It’s all fun in the sun until you realize you should have reapplied more sunscreen. Sunburns are no fun, but more importantly, they are dangerous. This reddening of your skin caused by overexposure to the sun’s ultraviolet (UV) radiation may seem like just a temporary irritation- but it can cause long-lasting damage.
Overexposure to the sun can result in:
- Pre-cancerous and cancerous skin lesions due to decreases in the skin’s immune function
- Mottled pigmentation, or discolored areas of the skin
- Sallowness, or a yellow discoloration of the skin
- Telangiectasias, or the dilation of small blood vessels under the skin
- Elastosis, or the destruction of the elastic and collagen tissue
“The sun’s UV rays damage the DNA in the cells of your skin,” says Suzanne Olbricht, MD, Chief of Dermatology at BIDMC. “These harmful DNA changes can be quite profound and you will sometimes see the damage in the form of peeling skin.”
Olbricht also notes that although your skin recovers when you are young, extended UV radiation can damage the cellular mechanisms that repair DNA. “That’s why the older you get, the more aged your skin looks, and the more skin cancers you may have,” she says. “Your repair mechanisms are damaged-;so just a little bit more sun can really affect your skin’s ability to repair itself.”
All skin types can burn. Melanin, the component in your skin that determines pigment, plays a large role in natural skin protection from the sun’s UV rays. “The darker one’s skin, the more melanin is present and therefore the greater the UV protection,” Olbricht says. “But no matter the color, your skin can burn. Everyone should take precautions when heading out into the sun.”
Here are a few tips to help avoid sunburns:
Be choosy with your sunscreen.
Look for a broad spectrum sunscreen, which protects against all types of harmful rays, and one with a strong sun protection factor (SPF). “SPF measures how well the sunscreen protects your skin compared to if you were not wearing it,” Olbricht says. “For example, if it normally takes 20 minutes for your skin to turn red, a product with SPF 15 will typically prevent sunburn 15 times longer.”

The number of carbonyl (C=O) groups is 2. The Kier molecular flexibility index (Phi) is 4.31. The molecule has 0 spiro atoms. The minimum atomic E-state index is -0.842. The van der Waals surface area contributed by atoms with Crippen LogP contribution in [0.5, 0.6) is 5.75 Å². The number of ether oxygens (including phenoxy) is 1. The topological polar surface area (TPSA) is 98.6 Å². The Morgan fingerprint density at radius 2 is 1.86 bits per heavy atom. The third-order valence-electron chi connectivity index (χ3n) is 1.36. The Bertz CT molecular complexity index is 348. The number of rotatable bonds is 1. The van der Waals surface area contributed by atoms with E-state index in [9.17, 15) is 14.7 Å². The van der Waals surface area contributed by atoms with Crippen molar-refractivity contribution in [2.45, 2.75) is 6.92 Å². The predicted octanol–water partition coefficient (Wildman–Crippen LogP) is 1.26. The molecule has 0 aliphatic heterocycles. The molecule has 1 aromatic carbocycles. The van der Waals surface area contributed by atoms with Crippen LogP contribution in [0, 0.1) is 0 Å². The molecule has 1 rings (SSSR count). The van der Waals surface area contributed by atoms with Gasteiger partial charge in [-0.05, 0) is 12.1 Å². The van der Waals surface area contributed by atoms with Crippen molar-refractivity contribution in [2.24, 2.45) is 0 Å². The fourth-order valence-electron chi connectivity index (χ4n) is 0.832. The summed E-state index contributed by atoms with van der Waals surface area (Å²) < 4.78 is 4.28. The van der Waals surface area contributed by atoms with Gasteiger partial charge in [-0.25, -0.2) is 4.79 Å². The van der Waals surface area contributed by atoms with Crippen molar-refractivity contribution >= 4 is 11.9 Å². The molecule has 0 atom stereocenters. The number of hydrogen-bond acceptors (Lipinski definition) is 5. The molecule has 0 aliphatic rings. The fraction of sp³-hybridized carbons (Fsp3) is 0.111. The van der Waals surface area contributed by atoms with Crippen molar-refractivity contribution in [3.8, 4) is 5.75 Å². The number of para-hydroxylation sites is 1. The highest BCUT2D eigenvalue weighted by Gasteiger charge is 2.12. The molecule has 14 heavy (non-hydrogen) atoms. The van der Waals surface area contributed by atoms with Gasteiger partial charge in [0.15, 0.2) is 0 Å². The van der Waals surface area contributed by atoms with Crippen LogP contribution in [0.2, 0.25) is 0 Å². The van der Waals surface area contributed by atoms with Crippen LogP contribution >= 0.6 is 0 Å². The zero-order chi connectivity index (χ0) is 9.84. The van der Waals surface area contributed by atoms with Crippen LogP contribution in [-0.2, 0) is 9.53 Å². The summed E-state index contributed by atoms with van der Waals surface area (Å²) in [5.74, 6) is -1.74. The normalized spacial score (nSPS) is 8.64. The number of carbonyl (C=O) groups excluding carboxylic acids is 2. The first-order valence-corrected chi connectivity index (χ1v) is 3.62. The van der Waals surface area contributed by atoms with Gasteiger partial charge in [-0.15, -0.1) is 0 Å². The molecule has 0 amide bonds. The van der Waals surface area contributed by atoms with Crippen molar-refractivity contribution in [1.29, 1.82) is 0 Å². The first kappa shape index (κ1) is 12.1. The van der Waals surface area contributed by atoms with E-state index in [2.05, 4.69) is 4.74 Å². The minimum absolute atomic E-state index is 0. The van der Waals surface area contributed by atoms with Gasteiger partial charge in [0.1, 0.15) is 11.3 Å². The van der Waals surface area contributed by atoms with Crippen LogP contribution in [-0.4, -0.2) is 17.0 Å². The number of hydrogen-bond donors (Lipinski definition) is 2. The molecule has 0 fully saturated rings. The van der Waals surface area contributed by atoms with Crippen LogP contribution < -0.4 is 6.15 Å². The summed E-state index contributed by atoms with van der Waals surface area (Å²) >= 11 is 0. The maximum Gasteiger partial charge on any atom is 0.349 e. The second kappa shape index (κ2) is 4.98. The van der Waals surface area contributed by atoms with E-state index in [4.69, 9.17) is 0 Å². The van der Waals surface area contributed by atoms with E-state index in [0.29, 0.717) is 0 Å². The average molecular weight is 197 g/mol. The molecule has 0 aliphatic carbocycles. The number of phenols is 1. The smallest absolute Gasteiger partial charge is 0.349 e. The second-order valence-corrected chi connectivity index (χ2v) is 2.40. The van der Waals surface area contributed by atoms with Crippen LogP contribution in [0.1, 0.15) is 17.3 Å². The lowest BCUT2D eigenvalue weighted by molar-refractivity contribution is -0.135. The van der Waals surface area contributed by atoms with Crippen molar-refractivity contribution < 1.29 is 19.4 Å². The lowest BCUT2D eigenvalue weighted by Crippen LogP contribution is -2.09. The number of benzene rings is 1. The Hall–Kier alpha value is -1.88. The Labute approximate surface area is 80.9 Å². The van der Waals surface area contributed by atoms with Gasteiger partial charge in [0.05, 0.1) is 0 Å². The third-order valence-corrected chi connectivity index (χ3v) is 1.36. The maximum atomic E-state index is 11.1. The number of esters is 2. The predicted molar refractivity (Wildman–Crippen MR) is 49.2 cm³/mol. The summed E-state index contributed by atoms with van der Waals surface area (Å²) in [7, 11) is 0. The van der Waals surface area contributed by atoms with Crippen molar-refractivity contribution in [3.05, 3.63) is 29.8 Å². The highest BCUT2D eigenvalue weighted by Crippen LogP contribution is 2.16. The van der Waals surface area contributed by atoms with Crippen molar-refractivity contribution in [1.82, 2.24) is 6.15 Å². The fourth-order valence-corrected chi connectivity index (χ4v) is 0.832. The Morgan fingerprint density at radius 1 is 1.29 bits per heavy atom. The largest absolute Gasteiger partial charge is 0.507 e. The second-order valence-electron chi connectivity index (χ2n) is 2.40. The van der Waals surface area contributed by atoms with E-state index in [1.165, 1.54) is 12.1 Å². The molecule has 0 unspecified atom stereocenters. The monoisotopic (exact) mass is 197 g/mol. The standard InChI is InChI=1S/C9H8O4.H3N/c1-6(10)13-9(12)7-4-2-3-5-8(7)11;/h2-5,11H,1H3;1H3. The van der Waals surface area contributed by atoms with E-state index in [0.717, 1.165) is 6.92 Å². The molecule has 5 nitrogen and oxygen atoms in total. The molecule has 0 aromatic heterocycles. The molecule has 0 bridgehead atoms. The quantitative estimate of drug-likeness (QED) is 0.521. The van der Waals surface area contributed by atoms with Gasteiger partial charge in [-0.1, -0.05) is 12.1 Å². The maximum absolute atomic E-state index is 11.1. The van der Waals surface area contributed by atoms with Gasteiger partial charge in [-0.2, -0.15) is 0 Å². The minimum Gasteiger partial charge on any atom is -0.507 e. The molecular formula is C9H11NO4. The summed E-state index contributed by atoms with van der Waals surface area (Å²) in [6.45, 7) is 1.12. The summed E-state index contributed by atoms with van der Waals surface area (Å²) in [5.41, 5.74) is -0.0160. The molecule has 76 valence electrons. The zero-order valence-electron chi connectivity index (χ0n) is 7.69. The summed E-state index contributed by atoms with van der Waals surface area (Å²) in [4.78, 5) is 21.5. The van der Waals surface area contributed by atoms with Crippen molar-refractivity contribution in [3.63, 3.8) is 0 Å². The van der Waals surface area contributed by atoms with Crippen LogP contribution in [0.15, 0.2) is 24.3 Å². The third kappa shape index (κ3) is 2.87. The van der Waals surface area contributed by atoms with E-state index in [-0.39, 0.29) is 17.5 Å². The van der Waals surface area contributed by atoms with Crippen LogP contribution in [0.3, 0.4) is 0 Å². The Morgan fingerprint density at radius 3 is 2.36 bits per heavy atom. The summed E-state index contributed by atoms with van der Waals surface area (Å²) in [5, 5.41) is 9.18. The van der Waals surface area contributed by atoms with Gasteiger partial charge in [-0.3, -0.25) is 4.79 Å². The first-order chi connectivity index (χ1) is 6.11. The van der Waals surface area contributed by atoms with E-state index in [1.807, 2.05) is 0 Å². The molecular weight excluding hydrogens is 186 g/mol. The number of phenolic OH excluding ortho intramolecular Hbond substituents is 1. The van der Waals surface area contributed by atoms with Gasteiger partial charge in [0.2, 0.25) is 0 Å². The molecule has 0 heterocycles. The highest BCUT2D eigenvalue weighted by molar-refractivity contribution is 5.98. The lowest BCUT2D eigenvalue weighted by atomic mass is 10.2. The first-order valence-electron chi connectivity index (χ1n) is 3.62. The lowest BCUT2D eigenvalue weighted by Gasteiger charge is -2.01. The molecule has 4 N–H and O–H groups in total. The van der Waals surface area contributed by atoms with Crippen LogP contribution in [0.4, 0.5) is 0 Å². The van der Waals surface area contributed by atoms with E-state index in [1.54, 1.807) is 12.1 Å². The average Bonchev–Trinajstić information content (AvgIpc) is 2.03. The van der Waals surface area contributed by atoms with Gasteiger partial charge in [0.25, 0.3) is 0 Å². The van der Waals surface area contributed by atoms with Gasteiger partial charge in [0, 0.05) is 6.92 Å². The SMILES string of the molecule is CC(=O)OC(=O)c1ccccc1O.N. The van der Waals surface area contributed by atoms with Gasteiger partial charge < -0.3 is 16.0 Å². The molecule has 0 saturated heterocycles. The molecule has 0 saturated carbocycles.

Apply sunscreen generously and reapply regularly.
For the best protection, you typically need one ounce, or a shot glass full, of sunscreen to cover your entire body, including your face, ears and scalp. “A rule of thumb for reapplying is every two hours,” Olbricht says. “But if you’re swimming or sweating a lot, you will want to reapply more often.”
Avoid peak hours in the sun.
The sun’s rays are the strongest between the hours of 10 a.m. and 2 p.m., meaning your skin is most susceptible to burning. Seek shade during these peak hours.
Wear protective attire.
Sunglasses with UV protection, a wide-brimmed hat, and clothing with UPF protection (ultraviolet protection factor) will help protect you from the sun. “A lot of children’s summer clothing and swim attire can be found with UPF 50+, which helps block 98% of UVA/UVB rays,” Olbricht says.
Perform your own skin checks and get your skin checked regularly by your doctor.
A self-exam of your skin once a month will help you keep track of any irregularities. Learn the pattern of any moles, blemishes or freckles so that you will notice any changes. “Most people have moles, and almost all are harmless,” Olbricht says. “But it is important to recognize changes in a mole, such as its size, shape or color. If you notice changes, call your primary care doctor or dermatologist for a checkup.”